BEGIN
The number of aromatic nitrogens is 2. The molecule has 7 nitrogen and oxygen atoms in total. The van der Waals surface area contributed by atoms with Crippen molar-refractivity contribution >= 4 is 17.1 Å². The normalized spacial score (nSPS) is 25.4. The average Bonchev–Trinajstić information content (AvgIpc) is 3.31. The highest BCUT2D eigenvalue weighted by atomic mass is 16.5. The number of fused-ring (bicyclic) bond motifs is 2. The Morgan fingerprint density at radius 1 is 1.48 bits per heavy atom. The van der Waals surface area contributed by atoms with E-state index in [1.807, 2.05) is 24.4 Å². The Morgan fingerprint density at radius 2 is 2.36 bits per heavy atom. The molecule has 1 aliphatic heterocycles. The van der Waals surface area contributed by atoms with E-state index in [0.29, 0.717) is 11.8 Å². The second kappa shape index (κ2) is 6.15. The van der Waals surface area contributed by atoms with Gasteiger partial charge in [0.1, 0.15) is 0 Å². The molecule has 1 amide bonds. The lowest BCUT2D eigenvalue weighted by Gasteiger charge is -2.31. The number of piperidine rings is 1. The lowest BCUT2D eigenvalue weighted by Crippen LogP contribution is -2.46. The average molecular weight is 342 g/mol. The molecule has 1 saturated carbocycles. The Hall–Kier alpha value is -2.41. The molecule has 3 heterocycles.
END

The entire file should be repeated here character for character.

The number of aromatic nitrogens is 2. The molecule has 7 nitrogen and oxygen atoms in total. The van der Waals surface area contributed by atoms with Crippen molar-refractivity contribution >= 4 is 17.1 Å². The normalized spacial score (nSPS) is 25.4. The average Bonchev–Trinajstić information content (AvgIpc) is 3.31. The highest BCUT2D eigenvalue weighted by atomic mass is 16.5. The number of fused-ring (bicyclic) bond motifs is 2. The Morgan fingerprint density at radius 1 is 1.48 bits per heavy atom. The van der Waals surface area contributed by atoms with E-state index in [1.807, 2.05) is 24.4 Å². The Morgan fingerprint density at radius 2 is 2.36 bits per heavy atom. The molecule has 1 aliphatic heterocycles. The van der Waals surface area contributed by atoms with E-state index in [0.29, 0.717) is 11.8 Å². The second kappa shape index (κ2) is 6.15. The van der Waals surface area contributed by atoms with Gasteiger partial charge in [0.1, 0.15) is 0 Å². The molecule has 1 amide bonds. The lowest BCUT2D eigenvalue weighted by Gasteiger charge is -2.31. The number of piperidine rings is 1. The lowest BCUT2D eigenvalue weighted by Crippen LogP contribution is -2.46. The average molecular weight is 342 g/mol. The molecule has 1 saturated carbocycles. The Hall–Kier alpha value is -2.41. The molecule has 3 heterocycles.